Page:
Egypt joined international human rights activists this week to appeal to the United Nations to pass a ban on Female Genital Mutilation (FGM) , asking that it be recognised and condemned as a violation of the human right to physical integrity. A United Nations ban would give new strength and impetus to the efforts that are still needed to end the practice worldwide.
According to Minister of State for Family and Population Moushira Khattab, who has signed the appeal on behalf of Egypt, this week's actions are directed at the 65th session of the United Nations General Assembly, which convenes soon. The passing of a UN resolution would be " a call upon all governments, international and regional organisations to support and promote the adoption of this Resolution in 2010,” Khattab said, saying that an end must be put to the widespread and systematic violence committed against women and girls through FGM.
So far, 45 countries have signed the appeal, including the United States of America, Sweden, United Kingdom, Australia, Canda, Egypt, Iran, Lebanon, Iraq, Uganda, Benin, South Africa, Sudan, Italy, Sierra Leone, Togo and Netherlands. The number is expected to double within the coming few days.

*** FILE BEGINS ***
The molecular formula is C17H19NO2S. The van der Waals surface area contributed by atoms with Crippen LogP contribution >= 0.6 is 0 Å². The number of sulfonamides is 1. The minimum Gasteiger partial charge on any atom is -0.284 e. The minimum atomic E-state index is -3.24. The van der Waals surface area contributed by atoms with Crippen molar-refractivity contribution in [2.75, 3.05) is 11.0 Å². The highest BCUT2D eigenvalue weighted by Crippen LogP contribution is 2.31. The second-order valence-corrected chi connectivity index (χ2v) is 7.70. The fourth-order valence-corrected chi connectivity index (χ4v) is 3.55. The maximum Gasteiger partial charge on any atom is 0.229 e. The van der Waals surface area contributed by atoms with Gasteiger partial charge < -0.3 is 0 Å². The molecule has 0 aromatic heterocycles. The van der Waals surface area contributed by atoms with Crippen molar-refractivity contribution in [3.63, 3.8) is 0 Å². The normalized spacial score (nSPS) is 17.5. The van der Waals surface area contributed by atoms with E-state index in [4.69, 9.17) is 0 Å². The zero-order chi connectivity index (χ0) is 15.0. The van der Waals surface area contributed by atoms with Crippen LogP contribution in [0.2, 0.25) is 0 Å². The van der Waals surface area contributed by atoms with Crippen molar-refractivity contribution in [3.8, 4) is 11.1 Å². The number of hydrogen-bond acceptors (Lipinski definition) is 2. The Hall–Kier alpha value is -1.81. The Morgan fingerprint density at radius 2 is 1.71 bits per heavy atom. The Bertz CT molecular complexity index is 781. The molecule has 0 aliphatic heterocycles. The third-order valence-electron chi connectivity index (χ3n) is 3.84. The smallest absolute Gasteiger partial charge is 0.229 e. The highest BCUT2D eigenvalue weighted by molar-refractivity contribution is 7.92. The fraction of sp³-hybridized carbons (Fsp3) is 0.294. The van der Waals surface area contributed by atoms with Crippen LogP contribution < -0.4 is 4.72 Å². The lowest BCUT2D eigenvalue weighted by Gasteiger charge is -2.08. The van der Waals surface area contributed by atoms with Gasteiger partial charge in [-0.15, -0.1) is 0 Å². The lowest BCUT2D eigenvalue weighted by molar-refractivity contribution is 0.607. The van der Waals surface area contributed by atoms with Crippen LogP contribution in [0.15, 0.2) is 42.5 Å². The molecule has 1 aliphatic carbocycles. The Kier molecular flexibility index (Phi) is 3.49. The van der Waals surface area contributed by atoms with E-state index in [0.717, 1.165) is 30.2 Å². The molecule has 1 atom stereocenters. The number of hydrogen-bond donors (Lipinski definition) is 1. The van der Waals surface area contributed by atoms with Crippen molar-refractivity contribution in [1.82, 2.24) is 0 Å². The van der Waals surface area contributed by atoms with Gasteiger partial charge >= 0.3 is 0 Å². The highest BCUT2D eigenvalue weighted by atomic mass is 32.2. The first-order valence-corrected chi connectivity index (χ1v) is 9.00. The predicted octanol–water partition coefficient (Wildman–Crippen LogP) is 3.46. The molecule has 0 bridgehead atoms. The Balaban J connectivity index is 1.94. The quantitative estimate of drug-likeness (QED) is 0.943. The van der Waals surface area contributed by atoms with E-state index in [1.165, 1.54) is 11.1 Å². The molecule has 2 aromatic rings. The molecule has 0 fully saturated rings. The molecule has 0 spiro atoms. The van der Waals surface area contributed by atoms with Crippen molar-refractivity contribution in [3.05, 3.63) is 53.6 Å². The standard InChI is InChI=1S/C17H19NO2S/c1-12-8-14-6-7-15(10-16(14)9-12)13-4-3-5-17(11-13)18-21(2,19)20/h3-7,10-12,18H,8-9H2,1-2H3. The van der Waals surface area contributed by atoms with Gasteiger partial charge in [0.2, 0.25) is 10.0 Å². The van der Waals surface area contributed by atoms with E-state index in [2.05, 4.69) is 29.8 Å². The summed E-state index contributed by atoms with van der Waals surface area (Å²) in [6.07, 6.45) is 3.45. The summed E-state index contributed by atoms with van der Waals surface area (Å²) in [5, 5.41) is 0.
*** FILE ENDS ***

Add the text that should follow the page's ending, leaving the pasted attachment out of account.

FGM operations are currently carried out in 26 African and Arab countries, among them Egypt, Sudan and Yemen. Eighty percent of poor and 30 percent of wealthy Egyptian families subject their girls to FGM.
In 2005, Egypt passed its first documented declaration rejecting female genital mutilation, which is most prevalent in villages. The declaration was adopted by National Council for Childhood and Motherhood’s (NCCM) national programme under the auspices of Egypt's First Lady Suzanne Mubarak.
In 2007 the Health Ministry issued the decree no. 271 banning all doctors and nurses from carrying out any FGM operations at any of the ministry’s hospitals or private clinics. According to Abdel-Rahman Shahin, official spokesman of the Ministry of Health, the ministerial decree stipulates that whoever violates the decree will have his/her private clinic shut down, and may be subjected to a suspension from practicing medicine of up to five years.